The paper is organized as follows. Section 2 develops a simple model to illustrate the main idea. Section 3 develops a full credit-risk model. Section 4 solves the model. Section 5 discusses the model implications. Section 6 concludes. All technical proofs are included in Appendix.

## 2. Simple static model

This section presents a simple model to highlight the main idea, in which the supply curves are exogenously given. The paper develops a full credit-risk model in Section 3, where the supply curves are endogenously generated.

### 2.1 Setup

Consider an economy with two markets (or sectors), market *A* and market *B*. A certain asset is traded in each market. The assets in the two markets are identical. There are only two dates, indexed by *t* ∈ {0, 1}. Each market consists of original asset holders and potential asset buyers. All the agents are risk-neutral and have a zero discount rate.

Each one unit of the asset will produce cash flows of 1 at date 1 with certainty. Thus, the present value of the asset at date 0 is equal to 1. Each market has a unit measure of original asset holders, each of whom has one unit of the asset at date 0. If the asset holder continues to hold the asset until date 1, she will earn the cash flows of 1. However, some asset holders receive a liquidity shock at date 0. Those asset holders are forced to liquidate their assets immediately at date 0. The other asset holders rationally keep their assets until date 1, because the original asset holders are the most productive asset users, to be described in detail later.

Regarding the liquidity shock, let *p*^{i} denote the asset price in market *i*. Then, a fraction *q*^{i}(*p*^{i}) of the original asset holders in market *i* receives the liquidity shock at date 0. Moreover, *q*^{i}(*p*^{i}) decreases in *p*^{i}. That is, the supply curve is downward sloping. In the main credit-risk model that will be developed in Section 3, the supply curve is endogenously determined. In the present simple model, *q*^{i}(*p*^{i}) is exogenously given.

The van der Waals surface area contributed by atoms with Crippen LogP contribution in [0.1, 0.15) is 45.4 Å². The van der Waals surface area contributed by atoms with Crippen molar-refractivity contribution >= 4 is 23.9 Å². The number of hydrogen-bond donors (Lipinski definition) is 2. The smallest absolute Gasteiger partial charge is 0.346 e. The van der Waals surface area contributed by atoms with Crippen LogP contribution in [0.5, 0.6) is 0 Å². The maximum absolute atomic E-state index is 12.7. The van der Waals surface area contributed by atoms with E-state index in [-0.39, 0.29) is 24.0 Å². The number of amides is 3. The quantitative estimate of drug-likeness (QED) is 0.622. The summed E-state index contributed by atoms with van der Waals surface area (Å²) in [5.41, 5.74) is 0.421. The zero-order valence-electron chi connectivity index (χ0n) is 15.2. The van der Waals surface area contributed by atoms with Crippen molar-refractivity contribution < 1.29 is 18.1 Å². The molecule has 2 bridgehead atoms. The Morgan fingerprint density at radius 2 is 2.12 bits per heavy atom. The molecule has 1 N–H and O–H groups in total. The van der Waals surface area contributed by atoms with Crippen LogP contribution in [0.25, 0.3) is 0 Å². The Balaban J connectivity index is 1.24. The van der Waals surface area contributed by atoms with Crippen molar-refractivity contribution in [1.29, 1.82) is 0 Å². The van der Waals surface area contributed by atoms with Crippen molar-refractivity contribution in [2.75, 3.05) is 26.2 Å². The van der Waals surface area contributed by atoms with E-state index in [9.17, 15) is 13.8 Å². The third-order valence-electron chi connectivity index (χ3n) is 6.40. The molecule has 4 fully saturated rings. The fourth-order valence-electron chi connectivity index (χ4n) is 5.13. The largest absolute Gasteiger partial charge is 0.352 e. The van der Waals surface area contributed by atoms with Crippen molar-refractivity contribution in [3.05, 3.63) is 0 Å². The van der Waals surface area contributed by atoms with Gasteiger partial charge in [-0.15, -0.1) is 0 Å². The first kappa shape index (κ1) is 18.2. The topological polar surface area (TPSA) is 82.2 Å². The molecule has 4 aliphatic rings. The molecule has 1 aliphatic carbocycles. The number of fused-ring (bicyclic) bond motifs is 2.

Each market also has potential asset buyers who can buy liquidated assets at date 0. But, the markets are partially segmented from each other. Specifically, each potential buyer in market *i* has to pay fixed costs *κ* to buy an asset in market − *i*, where − *i* denotes the opposite index of *i*. The parameter *κ* is called the entry cost. To clarify, the original asset holders in market *i* sell their assets only in market *i*.

The potential buyers have different productivities, which can be either high or low. High-type buyers will produce *α*_{h} from one unit of the asset at date 1, whereas low-type buyers will produce *α*_{l} from the same asset, where *α*_{l} < *α*_{h} < 1. Thus, the date-0 value of the asset to the high-type (resp. low-type) buyers is simply *α*_{h} (resp. *α*_{l}). Moreover, the assumption *α*_{h} < 1 means that even the high-type buyers are less skilled than the original asset holders. Therefore, liquidation of any assets to potential buyers will incur efficiency losses to some extent. But, the size of the losses will be lower if the assets are liquidated to high-type buyers rather than to low-type buyers. These two facts will crucially affect total welfare in this economy. Each market *i* has a measure *f*^{i} ∈ [0, *∞*) of high-type buyers and an infinite measure of low-type buyers.